Lowdown Coffee

My pour-over of a Washed Kenyan from Morgon Coffee Roasters served at Lowdown Coffee in Edinburgh.With all the travelling I’ve been doing recently, it’s been increasingly hard for me to get around the UK like I once did. Even so, I was rather embarrassed to discover that it’s been three years since I last visited Edinburgh. Unsurprisingly, rather a lot has changed since my last visit, including plenty of new faces and a few changes at some well-known old faces.

Where to start? Well, let’s try Lowdown Coffee on George Street, right in the heart of Edinburgh, which opened in February 2016, just across the way from old favourite and Edinburgh stalwart, Wellington Coffee. Like Wellington, Lowdown Coffee follows the tried-and-tested Edinburgh tradition of locating your coffee shop in a basement, which gets a thumbs up from me.

However, that’s where the similarities end. Lowdown Coffee is on a mission to do things differently. For starters, there’s table service, a refreshing change from queuing at the counter. The coffee, which changes weekly, is drawn from some of the best roasters across Europe, with one option on espresso and two on pour-over through the Kalita Wave. How about the daily food menu? Or the water, with different formulations for different beans? And that’s just for starters…

You can read more of my thoughts after the gallery.

  • On George Street, in Edinburgh, iron railings fence off...
  • ... an interesting-looking basement, home to Lowdown Coffee.
  • Okay, I'm sold.
  • Let's go down and explore, shall we? Access is via steps on the left...
  • ... which lead to a basement courtyard. The door, by the way, is at the other end.
  • A view of the seating in the basement courtyard.
  • There is a third table, which is under cover of the arch at the far end, next to the door.
  • Stepping inside, the seating stretches away to the left...
  • ... with two rows of tables, one down the centre and the other against the front wall.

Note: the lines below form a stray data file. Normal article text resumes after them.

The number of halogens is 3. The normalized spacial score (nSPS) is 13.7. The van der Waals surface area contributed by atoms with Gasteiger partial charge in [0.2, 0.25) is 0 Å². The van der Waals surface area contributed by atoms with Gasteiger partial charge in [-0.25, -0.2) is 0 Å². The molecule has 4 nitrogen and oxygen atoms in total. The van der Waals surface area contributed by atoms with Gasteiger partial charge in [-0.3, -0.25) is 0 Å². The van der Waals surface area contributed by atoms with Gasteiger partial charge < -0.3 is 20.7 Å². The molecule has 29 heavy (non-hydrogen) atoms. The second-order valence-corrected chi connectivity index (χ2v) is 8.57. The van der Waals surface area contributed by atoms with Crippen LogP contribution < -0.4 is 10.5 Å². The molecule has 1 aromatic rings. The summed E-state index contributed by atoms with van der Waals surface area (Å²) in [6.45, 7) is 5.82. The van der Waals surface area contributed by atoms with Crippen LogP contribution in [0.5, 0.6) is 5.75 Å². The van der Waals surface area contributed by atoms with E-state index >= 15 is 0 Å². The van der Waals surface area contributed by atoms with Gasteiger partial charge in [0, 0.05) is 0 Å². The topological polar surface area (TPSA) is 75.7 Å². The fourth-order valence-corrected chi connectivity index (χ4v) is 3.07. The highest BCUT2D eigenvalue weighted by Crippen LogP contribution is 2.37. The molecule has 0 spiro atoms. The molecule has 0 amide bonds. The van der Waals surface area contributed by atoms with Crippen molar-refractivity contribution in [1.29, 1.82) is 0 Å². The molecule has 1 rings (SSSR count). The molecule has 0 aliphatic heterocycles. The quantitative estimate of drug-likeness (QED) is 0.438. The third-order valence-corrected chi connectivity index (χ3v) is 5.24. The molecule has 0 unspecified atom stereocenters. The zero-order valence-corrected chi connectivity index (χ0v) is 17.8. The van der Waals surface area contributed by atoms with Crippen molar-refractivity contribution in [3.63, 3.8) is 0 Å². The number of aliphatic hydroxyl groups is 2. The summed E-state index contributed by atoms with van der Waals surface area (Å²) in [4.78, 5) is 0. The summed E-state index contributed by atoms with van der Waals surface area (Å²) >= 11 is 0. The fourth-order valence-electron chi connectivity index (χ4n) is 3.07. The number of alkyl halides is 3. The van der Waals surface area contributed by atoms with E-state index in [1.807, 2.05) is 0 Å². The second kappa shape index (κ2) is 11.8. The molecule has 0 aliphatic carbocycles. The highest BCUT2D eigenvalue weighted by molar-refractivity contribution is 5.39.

• The seating, seen from the other side of Lowdown Coffee.
  • There's one more table in the back right-hand corner. Nice painting, by the way.
  • One of the two-person tables in the central row...
  • ... and one of the three-person tables against the front wall.
  • There's a small counter, with the till, directly ahead of you as you enter...
  • ... with the cakes off to the left.
  • Meanwhile, on the right-hand wall next to the door, is the simple coffee menu...
  • ... and off to the left of that are the retail shelves.
  • Some very lovely and colourful packaging from Swedish roasters Koppi and Morgon!
  • In place of a traditional counter, there's a long, open workspace along the back walll.
  • This begins with the EK-43 which does all the grinding for filter and espresso.
  • Next comes this neat automatic bean-counter for dosing the espresso shots...
  • ... and here's the espresso machine itself, a classic Slayer Mk 1.
  • And here's the output from the Slayer, served in a beautiful, white, handleless cup.
  • Lowdown also does pour-over coffee using the Kalita Wave filters.
  • I had this Kenyan from Morgon Coffee Roasters (not that I knew it at the time).
  • There's a large, uncluttered pour-over area to the left of the espresso machine.
  • Step one, pre-rinse the filter paper...
  • ... then add the ground coffee.
  • Next comes the first pour to allow the coffee to bloom...
  • ... followed by the main pour.
  • My coffee, served in a glass jug with a cup on the side.
  • The coffee in the cup.
  • I'll leave you with the 'instagram view' of my pour-over.
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Lowdown Coffee is on the south side of Edinburgh’s George Street, accessed via a long, thin basement courtyard which provides both sheltered outdoor seating and a reasonable amount of natural light. A flight of steps leads down to the courtyard, while the door is at the other end, sheltering under an arch carrying steps to the shop on the floor above.